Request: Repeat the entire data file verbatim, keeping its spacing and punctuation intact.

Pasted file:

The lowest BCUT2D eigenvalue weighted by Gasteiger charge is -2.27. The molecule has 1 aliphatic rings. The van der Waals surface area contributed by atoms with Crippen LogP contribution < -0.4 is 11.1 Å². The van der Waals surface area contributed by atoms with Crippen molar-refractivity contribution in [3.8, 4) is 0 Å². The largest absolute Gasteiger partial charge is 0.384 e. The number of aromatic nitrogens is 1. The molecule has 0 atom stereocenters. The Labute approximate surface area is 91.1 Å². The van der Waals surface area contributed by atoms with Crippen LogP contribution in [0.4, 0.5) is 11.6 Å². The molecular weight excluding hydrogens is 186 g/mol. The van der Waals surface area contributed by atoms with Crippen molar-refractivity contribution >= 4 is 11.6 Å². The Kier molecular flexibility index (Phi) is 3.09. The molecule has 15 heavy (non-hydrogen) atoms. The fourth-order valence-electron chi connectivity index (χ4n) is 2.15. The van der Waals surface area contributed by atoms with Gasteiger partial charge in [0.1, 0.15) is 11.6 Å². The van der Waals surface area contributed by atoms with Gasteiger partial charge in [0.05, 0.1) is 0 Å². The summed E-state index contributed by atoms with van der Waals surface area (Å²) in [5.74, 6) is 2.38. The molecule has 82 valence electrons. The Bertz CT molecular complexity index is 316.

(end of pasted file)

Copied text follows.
The lowest BCUT2D eigenvalue weighted by Gasteiger charge is -2.27. The molecule has 1 aliphatic rings. The van der Waals surface area contributed by atoms with Crippen LogP contribution < -0.4 is 11.1 Å². The van der Waals surface area contributed by atoms with Crippen molar-refractivity contribution in [3.8, 4) is 0 Å². The largest absolute Gasteiger partial charge is 0.384 e. The number of aromatic nitrogens is 1. The molecule has 0 atom stereocenters. The Labute approximate surface area is 91.1 Å². The van der Waals surface area contributed by atoms with Crippen LogP contribution in [0.4, 0.5) is 11.6 Å². The molecular weight excluding hydrogens is 186 g/mol. The van der Waals surface area contributed by atoms with Crippen molar-refractivity contribution >= 4 is 11.6 Å². The Kier molecular flexibility index (Phi) is 3.09. The molecule has 15 heavy (non-hydrogen) atoms. The fourth-order valence-electron chi connectivity index (χ4n) is 2.15. The van der Waals surface area contributed by atoms with Gasteiger partial charge in [0.1, 0.15) is 11.6 Å². The van der Waals surface area contributed by atoms with Gasteiger partial charge in [0.05, 0.1) is 0 Å². The summed E-state index contributed by atoms with van der Waals surface area (Å²) in [5.74, 6) is 2.38. The molecule has 82 valence electrons. The Bertz CT molecular complexity index is 316.